The Future of Aviation?
What will the aviation industry look like in 2030? 2040? You can bet it won’t be what we’re used to today. Sir Richard Branson, president of Virgin Atlantic Airways, put it this way: “I have no doubt that during my lifetime we will be able to fly from London to Sydney in under two hours, with minimal environmental impact. The awe-inspiring views of our beautiful planet below and zero-gravity passenger fun will bring a whole new meaning to in-flight entertainment.” 1
The following are some of the innovations in the works around the world that will help make the industry more fuel efficient, safer and eco-friendly, while meeting the needs of the air traveling public.
Redesigning Commercial Aircraft Means a Greener Future for the Aviation Industry
Shabtai Hirshberg2, a recent graduate from the Transportation Design MFA program at the College for Creative Studies (CCS) in Detroit, MI, published his thesis, “Redesigning Commercial Aircraft,” which was based on extensive research on the commercial aviation market. The result was innovative aircraft with revolutionary improvement, forward thinking design, future technology that were all incorporated into possible future commercial aircraft design.
Marc Brownlow3 brought Boeing’s commercial airplane concept design to life, featuring large windows and communal viewing decks to “enhance the spectacle and romance of flight. The airplane itself becomes a destination, setting Boeing apart from its competitors.” But will it make it off of the drawing board?
How about this? The three-story tall Sky Whale can carry 755 passengers, has virtual reality windows and self-healing wings
It has three decks, tilting Harrier-style jets and breaks itself up into pieces during a crash landing to protect the passenger cabin – and could be the future of air travel.
Called Sky Whale, the concept airplane is set to be bigger than an Airbus A380, look like a spacecraft and has ‘self-healing’ wings that repair themselves.
Designer Oscar Viñals4, who is based in Barcelona, said the Sky Whale would be built out of advanced new materials made up of ceramic or fiber composites.
It would have advanced ‘active wings’ powered by a hybrid turbo-electric propulsion system making them much more efficient than today.
The Sky Whale would have a double fuselage, increasing fuel efficiency and would have micro solar cells on the wings so that it could draw electrical power from the sun.
According to Viñals, the engines could tilt to up to 45 degrees meaning they could land and take-off on runways that would normally be unable to service larger passenger/cargo aircraft.
Futuristic Biplane Design Eliminates Sonic Boom
A throwback to early 20th century aviation may hold the key to eliminating the sonic boom – at least according to researchers at MIT and Stanford University.5 Strongly reminiscent of biplanes still in use today; the researcher’s concept supersonic aircraft introduces a second wing, which it is claimed cancels the shockwaves generated by objects near or beyond the sound barrier.
In fact, the idea is not a new one. The idea of a biplane to negate the sonic boom was proposed in the 1930s by aviation pioneer Adolf Busemann6, also responsible for the idea of swept-wing aircraft.
A Very Fast Vertical Takeoff Plane concept
The “XV-58 Manta” very fast Vertical Takeoff plane, designed by students at the Georgia Institute of Technology7, has won the American Helicopter Society (AHS) International competition.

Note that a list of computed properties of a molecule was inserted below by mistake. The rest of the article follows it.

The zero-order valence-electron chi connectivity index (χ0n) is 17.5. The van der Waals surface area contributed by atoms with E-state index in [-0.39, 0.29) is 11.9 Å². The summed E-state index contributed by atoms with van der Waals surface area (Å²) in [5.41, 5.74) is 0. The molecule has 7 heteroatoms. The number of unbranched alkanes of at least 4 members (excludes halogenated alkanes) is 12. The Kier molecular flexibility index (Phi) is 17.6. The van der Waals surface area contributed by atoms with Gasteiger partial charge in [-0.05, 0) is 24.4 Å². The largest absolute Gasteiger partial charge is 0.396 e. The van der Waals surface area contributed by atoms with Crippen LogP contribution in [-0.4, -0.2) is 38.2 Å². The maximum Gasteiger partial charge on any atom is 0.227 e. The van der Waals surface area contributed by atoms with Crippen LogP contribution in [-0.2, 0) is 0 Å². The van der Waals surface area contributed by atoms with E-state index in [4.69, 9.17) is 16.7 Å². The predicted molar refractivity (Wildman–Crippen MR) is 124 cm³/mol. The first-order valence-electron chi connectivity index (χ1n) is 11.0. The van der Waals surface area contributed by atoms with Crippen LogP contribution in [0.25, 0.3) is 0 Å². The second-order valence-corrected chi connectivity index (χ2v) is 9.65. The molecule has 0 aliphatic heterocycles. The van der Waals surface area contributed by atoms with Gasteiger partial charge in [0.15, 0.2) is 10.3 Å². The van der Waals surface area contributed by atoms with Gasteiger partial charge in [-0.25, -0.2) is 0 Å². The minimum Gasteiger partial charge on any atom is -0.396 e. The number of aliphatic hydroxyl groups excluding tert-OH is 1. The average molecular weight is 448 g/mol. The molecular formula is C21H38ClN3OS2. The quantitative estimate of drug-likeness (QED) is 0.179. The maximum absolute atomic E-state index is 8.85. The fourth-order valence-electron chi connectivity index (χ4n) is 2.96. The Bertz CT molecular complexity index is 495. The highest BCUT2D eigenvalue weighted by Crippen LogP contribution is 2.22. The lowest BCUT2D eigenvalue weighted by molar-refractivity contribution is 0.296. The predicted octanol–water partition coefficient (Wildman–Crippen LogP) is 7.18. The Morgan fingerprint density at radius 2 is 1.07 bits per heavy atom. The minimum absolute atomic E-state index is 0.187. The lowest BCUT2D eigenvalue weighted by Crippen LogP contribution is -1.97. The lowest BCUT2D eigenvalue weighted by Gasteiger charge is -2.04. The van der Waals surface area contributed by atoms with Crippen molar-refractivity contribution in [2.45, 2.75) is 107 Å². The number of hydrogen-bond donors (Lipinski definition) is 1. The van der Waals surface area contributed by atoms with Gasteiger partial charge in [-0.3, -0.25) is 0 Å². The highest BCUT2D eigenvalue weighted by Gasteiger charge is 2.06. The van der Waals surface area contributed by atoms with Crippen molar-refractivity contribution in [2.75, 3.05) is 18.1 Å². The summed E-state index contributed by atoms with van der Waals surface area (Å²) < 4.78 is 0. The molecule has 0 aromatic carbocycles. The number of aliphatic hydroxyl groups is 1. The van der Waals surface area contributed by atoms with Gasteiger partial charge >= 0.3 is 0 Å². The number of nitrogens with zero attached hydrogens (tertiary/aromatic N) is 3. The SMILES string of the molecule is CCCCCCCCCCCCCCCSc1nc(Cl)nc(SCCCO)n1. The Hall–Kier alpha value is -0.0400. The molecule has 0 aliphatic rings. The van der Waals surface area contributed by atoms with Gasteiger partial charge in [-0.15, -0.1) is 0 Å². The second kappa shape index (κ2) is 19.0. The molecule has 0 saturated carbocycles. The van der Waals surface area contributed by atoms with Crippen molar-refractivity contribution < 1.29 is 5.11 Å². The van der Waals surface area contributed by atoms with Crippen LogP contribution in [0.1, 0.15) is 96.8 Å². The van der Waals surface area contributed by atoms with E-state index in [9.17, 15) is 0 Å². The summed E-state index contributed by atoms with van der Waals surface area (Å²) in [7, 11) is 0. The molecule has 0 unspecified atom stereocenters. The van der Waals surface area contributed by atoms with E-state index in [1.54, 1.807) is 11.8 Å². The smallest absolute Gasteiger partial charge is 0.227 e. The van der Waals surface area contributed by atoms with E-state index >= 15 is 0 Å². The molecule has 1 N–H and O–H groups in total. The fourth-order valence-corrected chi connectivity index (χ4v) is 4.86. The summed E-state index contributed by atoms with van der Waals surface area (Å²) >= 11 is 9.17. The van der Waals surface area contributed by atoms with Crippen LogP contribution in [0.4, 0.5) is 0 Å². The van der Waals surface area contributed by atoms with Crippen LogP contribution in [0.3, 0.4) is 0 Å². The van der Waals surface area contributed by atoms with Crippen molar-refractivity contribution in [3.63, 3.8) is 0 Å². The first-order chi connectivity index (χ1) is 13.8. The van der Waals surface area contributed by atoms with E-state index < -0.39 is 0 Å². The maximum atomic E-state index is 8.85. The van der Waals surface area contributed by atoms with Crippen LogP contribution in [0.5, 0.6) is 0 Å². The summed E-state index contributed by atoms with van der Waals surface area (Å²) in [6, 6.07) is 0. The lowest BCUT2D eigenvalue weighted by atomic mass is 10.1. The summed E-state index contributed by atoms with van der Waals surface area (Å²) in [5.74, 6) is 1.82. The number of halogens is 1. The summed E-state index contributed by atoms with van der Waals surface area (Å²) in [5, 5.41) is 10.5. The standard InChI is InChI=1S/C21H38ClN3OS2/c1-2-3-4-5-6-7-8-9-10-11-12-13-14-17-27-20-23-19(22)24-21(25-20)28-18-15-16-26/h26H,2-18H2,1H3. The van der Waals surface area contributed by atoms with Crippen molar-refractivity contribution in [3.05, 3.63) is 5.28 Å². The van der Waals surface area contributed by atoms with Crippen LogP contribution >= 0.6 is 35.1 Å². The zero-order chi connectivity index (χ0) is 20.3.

The XV-58 Manta is a ‘manned fan-in-wing craft’ that looks much like a manta ray, with two fixed pusher props in the tail and can fly three times faster than most helicopters—it has a cruising speed of just over 300 MPH! Boeing’s AH-64 Apache has a cruising speed of just less than 175 MPH.
The design is scalable, currently able to handle two pilots and a flight engineer, while a larger model on the horizon could also carry 19 passengers with a maximum takeoff weight of just over 24,000 lbs.
Small Commercial Efficient and Quiet Air Transportation for 2030-2035
NASA has awarded a $1.97 million, 18-month contract to a team led by GE Aviation8 that will seek to identify a vision for aviation in the 2030-2035 timeframe that could change the paradigm of air travel and positively influence the economic well-being of suburban communities.
New Public Transport of the Future: Monster Plane
As commercial aircrafts get larger and more fuel efficient and the demand from tourism increases, the quad deck Monsterjumbo by Phil Pauley demonstrates design-driven innovation. The Monsterjumbo is the latest stunning concept from the internationally renowned Design and Innovation Consultancy Phil Pauley Studios9, visualized by Pauley Interactive. His designs and concepts are all about looking into theoretical trends in technological innovation to predict future capability, typically between 5 -20 years into the future.
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1 Branson quote: The Future of Aviation: Airline Leaders’ predictions (01/01/14) USA Today
2 Shabtai Hirshberg, Redesigning Commercial Aircraft Means a Greener Future for the Aviation Industry (2014) Tuvie Image credit: Shabtai Hirshberg
3 Marc Brownlow, Boeing Cirrus Jet concept art 2011 Coroflot Image credit: Marc Brownlow
4 Oscar Viñals, Sky Whale, (11/03/13) Behance Image credit: Oscar Viñals
5 James Holloway, Futuristic Biplane Design Eliminates Sonic Boom (03/19/12) Image credit: Tohoku University
6 Dr. Adolph Busemann (1901-1986), Busemann Advanced Concepts Laboratory, University of Colorado
7 Mark Devlin, (08/24/14) Industrial Equipment News Image credit: Georgia Institute of Technology
8 Green Car Congress, NASA Awards Future Commercial Aircraft Research Contracts (10/01/08) Image credit: GE Aviation
9 Phil Pauley Studios, Monster Jumbo (2011) Image credit: Pauley Interactive
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